Victorian London is a cesspool of crime, and Scotland Yard has only 12 detectives - known as “The Murder Squad” - to investigate thousands of murders every month. Created after the Metropolitan Police’s spectacular failure to capture Jack the Ripper, The Murder Squad suffers rampant public contempt. They have failed their citizens. But no one can anticipate the brutal murder of one of their own... one of the 12....
When Walter Day, the squad’s newest hire, is assigned the case of the murdered detective, he finds a strange ally in the Yard’s first forensic pathologist, Dr. Bernard Kingsley. Together they track the killer, who clearly is not finished with The Murder Squad.... but why?
Filled with fascinating period detail, and real historical figures, this spectacular debut in a new series showcases the depravity of late Victorian London, the advent of criminology, and introduces a stunning new cast of characters sure to appeal to fans of The Sherlockian and The Alienist.
©2012 Alex Grecian (P)2012 Penguin Audio
police procedural that shows the very human detectives trying to solve a difficult pair of cases in post ripper London. excellently well done
So very many subplots that intertwined as if London was only 4 square miles assuring everyone would run into one another, thus making each subplot tangle up with another. Just a bit too much to tolerate at times.
None in particular
yes - fairly decent Yard characters.
I think the author needs to spend more time developing the main plot and it's subtle aspects and minimize the subplots. A side-bar now and again is nice, but there is too much competition for the listeners attention. I think the main characters from the Yard are well done and hold my interest, but the two whores were a complete waste of time and listening. I give it a B minus.
If you love Victorian era novels, then you will love this book! Tremendously atmospheric, populated by likable, believable characters and fast moving plot with highly satisfying ending- this story has it all. The depiction of the horrendous conditions of the poor and of many children in those times is not for the faint of heart, but it does make one appreciate the wealth of our current society and our social service network in spite of its failings. I had a bit of trouble with the narrator's habit of pausing after every sentence, but once I adjusted, I really liked him. His accent was perfect for the story and he managed to bring each of characters to life in their own way. Can't wait to listen to the next book in the series!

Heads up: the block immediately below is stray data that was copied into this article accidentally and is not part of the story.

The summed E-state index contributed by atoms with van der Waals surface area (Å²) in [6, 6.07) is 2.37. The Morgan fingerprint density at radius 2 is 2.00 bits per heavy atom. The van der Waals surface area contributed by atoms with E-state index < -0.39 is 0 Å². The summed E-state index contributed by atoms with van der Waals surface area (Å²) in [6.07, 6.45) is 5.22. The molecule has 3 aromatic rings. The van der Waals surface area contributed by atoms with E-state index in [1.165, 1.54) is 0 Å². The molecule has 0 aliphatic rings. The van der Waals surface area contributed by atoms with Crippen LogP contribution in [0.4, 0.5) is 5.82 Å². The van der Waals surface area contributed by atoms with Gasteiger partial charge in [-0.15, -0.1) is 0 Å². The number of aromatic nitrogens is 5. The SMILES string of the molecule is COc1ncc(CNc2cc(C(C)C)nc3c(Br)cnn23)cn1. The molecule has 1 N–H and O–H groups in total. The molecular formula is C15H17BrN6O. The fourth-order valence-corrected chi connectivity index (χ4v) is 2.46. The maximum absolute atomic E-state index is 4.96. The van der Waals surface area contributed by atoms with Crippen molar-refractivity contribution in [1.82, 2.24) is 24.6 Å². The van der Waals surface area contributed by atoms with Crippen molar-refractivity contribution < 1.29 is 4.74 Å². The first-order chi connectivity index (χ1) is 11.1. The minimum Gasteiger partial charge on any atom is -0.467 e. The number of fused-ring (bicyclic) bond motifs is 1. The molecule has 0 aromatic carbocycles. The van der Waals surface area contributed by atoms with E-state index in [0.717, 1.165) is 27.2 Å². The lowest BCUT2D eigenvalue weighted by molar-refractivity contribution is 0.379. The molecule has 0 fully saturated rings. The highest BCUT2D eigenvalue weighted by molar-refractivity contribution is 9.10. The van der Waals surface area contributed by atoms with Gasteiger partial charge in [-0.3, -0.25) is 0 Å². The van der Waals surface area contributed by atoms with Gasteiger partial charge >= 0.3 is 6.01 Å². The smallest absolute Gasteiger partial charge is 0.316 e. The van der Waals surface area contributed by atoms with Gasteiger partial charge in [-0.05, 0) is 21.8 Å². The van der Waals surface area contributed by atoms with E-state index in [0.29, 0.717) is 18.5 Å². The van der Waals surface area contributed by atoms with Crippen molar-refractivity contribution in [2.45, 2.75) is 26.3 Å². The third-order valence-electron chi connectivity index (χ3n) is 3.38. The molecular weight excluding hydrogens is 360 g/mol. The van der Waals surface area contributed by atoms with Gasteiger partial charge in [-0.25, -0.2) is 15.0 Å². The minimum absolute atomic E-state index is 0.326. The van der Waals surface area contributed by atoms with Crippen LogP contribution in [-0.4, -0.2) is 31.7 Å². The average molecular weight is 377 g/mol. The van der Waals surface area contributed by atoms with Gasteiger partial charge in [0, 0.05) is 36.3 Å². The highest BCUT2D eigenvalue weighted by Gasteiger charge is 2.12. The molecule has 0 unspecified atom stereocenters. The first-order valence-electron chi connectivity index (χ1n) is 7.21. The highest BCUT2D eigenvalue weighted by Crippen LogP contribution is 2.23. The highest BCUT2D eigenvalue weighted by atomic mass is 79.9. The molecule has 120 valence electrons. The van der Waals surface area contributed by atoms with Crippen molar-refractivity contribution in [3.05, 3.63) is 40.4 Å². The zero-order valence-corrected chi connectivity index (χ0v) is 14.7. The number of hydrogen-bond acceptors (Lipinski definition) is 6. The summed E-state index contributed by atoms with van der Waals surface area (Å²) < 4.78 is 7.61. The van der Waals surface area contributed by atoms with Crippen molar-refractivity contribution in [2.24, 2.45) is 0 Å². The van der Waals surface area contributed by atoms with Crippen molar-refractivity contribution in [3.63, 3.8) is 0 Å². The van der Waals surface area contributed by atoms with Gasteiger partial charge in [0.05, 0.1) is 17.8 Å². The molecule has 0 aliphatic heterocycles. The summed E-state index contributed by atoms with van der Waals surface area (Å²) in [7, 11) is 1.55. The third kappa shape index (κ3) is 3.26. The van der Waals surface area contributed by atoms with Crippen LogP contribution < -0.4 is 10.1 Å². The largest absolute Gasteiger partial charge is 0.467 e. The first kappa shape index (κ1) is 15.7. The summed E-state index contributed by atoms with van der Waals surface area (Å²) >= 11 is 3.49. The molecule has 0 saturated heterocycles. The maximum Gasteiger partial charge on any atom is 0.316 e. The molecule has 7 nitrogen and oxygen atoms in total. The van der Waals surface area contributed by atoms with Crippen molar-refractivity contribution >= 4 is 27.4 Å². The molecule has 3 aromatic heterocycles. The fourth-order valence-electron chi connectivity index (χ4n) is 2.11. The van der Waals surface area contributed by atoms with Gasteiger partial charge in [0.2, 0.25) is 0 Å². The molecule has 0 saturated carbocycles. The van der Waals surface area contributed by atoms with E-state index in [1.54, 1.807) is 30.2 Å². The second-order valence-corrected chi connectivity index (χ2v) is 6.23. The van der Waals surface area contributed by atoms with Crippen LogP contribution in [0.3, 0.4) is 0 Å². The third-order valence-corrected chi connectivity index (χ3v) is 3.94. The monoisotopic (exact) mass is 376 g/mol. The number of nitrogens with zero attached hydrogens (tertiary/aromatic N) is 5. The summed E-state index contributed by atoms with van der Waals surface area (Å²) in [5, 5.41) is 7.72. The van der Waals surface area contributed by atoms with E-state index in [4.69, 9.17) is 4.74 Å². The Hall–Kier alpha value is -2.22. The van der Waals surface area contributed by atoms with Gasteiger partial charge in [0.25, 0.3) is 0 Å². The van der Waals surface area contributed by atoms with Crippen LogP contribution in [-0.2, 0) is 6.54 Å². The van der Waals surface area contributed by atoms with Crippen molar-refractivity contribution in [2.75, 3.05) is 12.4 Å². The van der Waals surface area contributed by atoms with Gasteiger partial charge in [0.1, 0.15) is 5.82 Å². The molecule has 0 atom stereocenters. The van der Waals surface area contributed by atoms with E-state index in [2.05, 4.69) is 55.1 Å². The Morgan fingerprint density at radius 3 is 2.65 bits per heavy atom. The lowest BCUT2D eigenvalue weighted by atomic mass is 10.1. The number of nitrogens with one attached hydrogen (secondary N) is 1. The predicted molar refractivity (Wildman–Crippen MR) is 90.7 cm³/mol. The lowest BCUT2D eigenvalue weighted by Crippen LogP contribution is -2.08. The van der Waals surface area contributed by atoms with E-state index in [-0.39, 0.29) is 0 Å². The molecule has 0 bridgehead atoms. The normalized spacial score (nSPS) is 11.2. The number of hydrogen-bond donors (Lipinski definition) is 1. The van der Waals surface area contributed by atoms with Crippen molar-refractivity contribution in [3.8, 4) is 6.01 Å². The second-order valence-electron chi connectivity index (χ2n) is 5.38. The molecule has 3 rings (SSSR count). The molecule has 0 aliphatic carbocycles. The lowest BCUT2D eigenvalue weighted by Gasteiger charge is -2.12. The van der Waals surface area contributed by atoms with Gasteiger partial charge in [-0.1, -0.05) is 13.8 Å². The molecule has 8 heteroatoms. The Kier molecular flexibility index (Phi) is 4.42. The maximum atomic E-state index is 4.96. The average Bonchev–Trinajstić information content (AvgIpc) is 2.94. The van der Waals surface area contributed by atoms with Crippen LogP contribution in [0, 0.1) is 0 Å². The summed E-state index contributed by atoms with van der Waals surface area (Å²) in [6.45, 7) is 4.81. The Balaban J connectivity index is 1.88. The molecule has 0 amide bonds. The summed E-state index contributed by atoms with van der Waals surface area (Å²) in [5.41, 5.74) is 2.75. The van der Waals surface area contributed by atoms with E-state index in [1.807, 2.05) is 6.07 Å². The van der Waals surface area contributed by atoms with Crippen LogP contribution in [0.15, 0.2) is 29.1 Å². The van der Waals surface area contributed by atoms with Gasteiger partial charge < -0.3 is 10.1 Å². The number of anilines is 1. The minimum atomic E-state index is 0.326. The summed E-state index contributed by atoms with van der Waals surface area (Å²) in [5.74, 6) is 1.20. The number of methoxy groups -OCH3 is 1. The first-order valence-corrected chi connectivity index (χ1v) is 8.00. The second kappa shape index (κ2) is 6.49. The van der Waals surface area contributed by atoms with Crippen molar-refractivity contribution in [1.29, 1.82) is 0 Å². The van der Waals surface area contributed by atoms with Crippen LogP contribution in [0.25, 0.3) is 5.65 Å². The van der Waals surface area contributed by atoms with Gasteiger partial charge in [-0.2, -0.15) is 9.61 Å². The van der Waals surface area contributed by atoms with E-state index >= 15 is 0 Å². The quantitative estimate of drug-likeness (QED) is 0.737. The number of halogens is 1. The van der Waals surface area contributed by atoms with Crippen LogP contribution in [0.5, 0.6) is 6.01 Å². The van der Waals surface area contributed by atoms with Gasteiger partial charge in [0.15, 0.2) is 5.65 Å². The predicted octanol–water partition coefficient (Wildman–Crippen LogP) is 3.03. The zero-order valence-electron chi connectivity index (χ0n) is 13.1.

I love the English Murder Squad book series genre - so I wasn't sure I'd like this style. But I loved it! This was really entertaining - and didn't get bogged down trying to explain the period in time. A little graphic - but I knew what I was getting into before I started listening. Good stuff!
Took a while to get the story going but once the scene was set and characters drawn out the pace picked up.
Narrator is excellent. He mastered different tones, accents and dialects for so many men, a handful of women and children brilliantly!
My favorite parts were in Dr. Kingsley's lab. These weren't fast paced chase scenes, I but found them riveting as this was where the mystery's puzzle pieces were put together.
This was a bit long, and there et were simply too many characters in the beginning. I was hoping for something like Ripper Street, but the characters weren't as interesting. Furthermore, while I like forensics as much as any reader, having to watch yet another character 'discover' fingerprints and explain them was so tedious I wanted to cry. The mystery is decent, or I should say, one of them is....there is a subplot which is entirely unnecessary and could have been cut.
As for the narrator, he has a beautiful voice and did a great job distinguishing among the numerous characters (almost all male, but when he did the women, he didn't do the annoying falsetto thing so many male narrators do). That said, the most annoying and distracting thing ever (and this could be more of an editing problem) was that he took an audible breath before every single sentence. I never got used to it.
I found "The Yard" to be an interesting first encounter with Alex Grecian. I really had no idea what to expect but enjoyed being taken back to the days when crime solving did not have all of the advantages of today's wonderful forensic medicine capabilities.
As I listened, I could clearly envision the misty streets of London and the gray stone walls of Scotland Yard. At times it was a little difficult for me to follow the British accent, but, all in all, I was able to follow the story quite well.
One can easily imagine the thoughts and concerns of detectives at the new process of fingerprints was beginning to be discussed and not at all thoroughly trusted.
I would suggest that the crime solving presented in this book is quite realistic as it often times just happens upon a matter of blind luck more than any super detective work.
Being as London was rocking under the time frame of "Jack the Ripper", some aspects of the book may be a little bit grisly for some readers, but all in all a good listen.
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